Those familiar with last summer's war might well rub their eyes in disbelief. Given how badly the Israel Defense Forces performed in Lebanon, where it was stymied by a guerrilla organization numbering just a few thousand fighters, is it really true that once upon a time the IDF routed four Arab armies in just six days?
Indeed it did. There was a time when the Israeli people, to quote Moshe Dayan, was "small but brave." The IDF was the only thing keeping Israel from death at the hands of its much larger and supposedly more powerful neighbors.
The outcome of the 1967 war was a feeling of "ein brera" -- no choice -- that used to permeate all layers of Israeli society, resulting in extremely high motivation. That motivation meant the IDF was able to attract the country's best manpower. Though pay was meager and conditions often difficult, people were eager to serve in the IDF and did so proudly.
That motivation made possible training, selection and promotion procedures that were, or at least were widely perceived as, just and fair. The final outcome was the creation of a general staff made up of men -- no women yet -- who were clear-headed and determined to win, even at a high cost in casualties.
The ever-present fear of the future generated national unity, and national unity generated truly tremendous fighting power. In June 1967, the IDF may not have possessed the world's best doctrine or weapons. The former lagged behind the times and did not yet fully embrace the concept of combined arms that other armies had developed. Some of the latter -- including many tanks, fighting vehicles and artillery pieces, communication equipment and even small arms -- dated to World War II.
Of the three services, the worst equipped was the navy. Not one of its vessels was modern. It did not even have a radar apparatus of its own, a fact that probably contributed to the mistaken attack during the war on the USS Liberty.
Only the air force, with its French-built Mirage III fighters, was up to date.
However, the Mirages formed only about half the stock of warplanes, much of which was also antiquated.
Relying on surprise and taking a tremendous risk by leaving the homeland almost without air cover, Israel opened the war on June 5, 1967, with a devastating air attack on the Egyptian, Syrian and Jordanian air forces. All three enemy air forces essentially were knocked out within a few hours.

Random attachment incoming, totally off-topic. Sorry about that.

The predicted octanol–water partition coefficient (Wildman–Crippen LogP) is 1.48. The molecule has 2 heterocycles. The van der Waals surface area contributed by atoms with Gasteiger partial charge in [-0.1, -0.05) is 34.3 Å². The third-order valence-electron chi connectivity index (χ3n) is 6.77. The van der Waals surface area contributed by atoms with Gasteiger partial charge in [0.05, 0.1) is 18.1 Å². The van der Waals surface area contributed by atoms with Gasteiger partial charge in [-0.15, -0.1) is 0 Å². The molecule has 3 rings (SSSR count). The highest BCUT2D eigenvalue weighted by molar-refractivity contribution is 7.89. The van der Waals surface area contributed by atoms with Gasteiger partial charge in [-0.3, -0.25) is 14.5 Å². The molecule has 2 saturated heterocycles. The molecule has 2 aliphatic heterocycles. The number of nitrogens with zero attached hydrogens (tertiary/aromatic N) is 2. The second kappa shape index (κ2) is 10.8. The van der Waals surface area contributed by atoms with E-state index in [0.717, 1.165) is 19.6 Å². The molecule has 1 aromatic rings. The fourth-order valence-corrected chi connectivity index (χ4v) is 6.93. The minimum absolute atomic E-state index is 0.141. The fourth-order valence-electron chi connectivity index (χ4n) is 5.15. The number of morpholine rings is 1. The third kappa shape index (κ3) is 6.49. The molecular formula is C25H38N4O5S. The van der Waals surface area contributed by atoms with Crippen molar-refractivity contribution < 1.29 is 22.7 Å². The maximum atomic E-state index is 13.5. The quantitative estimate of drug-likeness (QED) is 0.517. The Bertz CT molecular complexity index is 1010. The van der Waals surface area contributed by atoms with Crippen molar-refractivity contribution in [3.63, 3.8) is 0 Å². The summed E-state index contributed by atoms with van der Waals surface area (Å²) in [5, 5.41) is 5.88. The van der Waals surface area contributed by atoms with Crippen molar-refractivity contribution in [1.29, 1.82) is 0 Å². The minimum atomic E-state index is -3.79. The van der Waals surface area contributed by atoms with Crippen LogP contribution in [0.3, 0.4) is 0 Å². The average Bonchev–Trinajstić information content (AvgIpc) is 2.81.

Israel's small size and the fact that it was positioned between its main enemies meant it was operating on internal lines. Making full use of them, the IDF shifted formations from one front to another, probably increasing the available forces by 25-30 percent.
The IDF launched a classic blitzkrieg campaign: The enemy's defenses were smashed, its rear penetrated, its forces surrounded and annihilated. All this was achieved in the war's first three days and at a relatively low cost of fewer than 800 troops killed.
The best-known military critic of the time was an Englishman, Basil Liddell Hart. In an article he wrote for the now-defunct journal, Encounter, Hart claimed that the Israeli operations represented "a superb application of the strategy of indirect approach" -- by which he meant going around the enemy's main stronghold -- that he had championed for decades.
But there was nothing subtle about the Israeli tactics. At Rafa in the northeastern Sinai, at Ammunition Hill north of Jerusalem and along the handful of difficult roads leading up the Golan Heights, the Israelis attacked head-on.
Elsewhere, particularly along the southern part of the frontier with Egypt, things were a little more complicated, but the outcome was always a decisive Israeli victory.
As usual, the fog of war prevailed, and there was much chaos on the battlefield.
Entire brigades got lost, while other units ran out of fuel and had to improvise.
No matter. Making up for those problems, the Israelis, regulars and reservists, fought like demons. In the words of the Prophet Joel: "Their faces gathered blackness; they ran like mighty men; they climbed the walls and did not break rank; the earth quaked before them; and the Lord made His voice heard in front of His army."
The 1967 war gave Israel what it considered "defensible borders," but it did not lead to security, let alone peace. Less than two years after the war ended, in March 1969, massive fighting, known as the War of Attrition, broke out along the Suez Canal; it lasted until the summer of 1970. Then came the October 1973 Yom Kippur War, then the 1982 invasion of Lebanon, then the first and second Palestinian intifadas.
In 1973, the IDF fought as well as in 1967, if not better. Since then, however, its performance has steadily deteriorated.
Forty years after June 1967, the point remains that an army is only as good as its opponent. A force that beginning with the 1982 invasion of Lebanon has fought only opponents much weaker than itself has become weak; a sword thrust into saltwater will rust.
If the 2006 war in Lebanon proved anything, it was just how rusty Israel's "Swift, Terrible Sword" -- the title of one of the countless books written about the 1967 war -- has become. It also proved that as long as the Israelis go on fighting the weak, they risk leaving themselves unprepared to resist the strong who may still come at them.
Martin van Creveld of Jerusalem is one of the world's leading experts on military history and strategy. He is the author most recently of "The Changing Face of War" (Random House, 2007).
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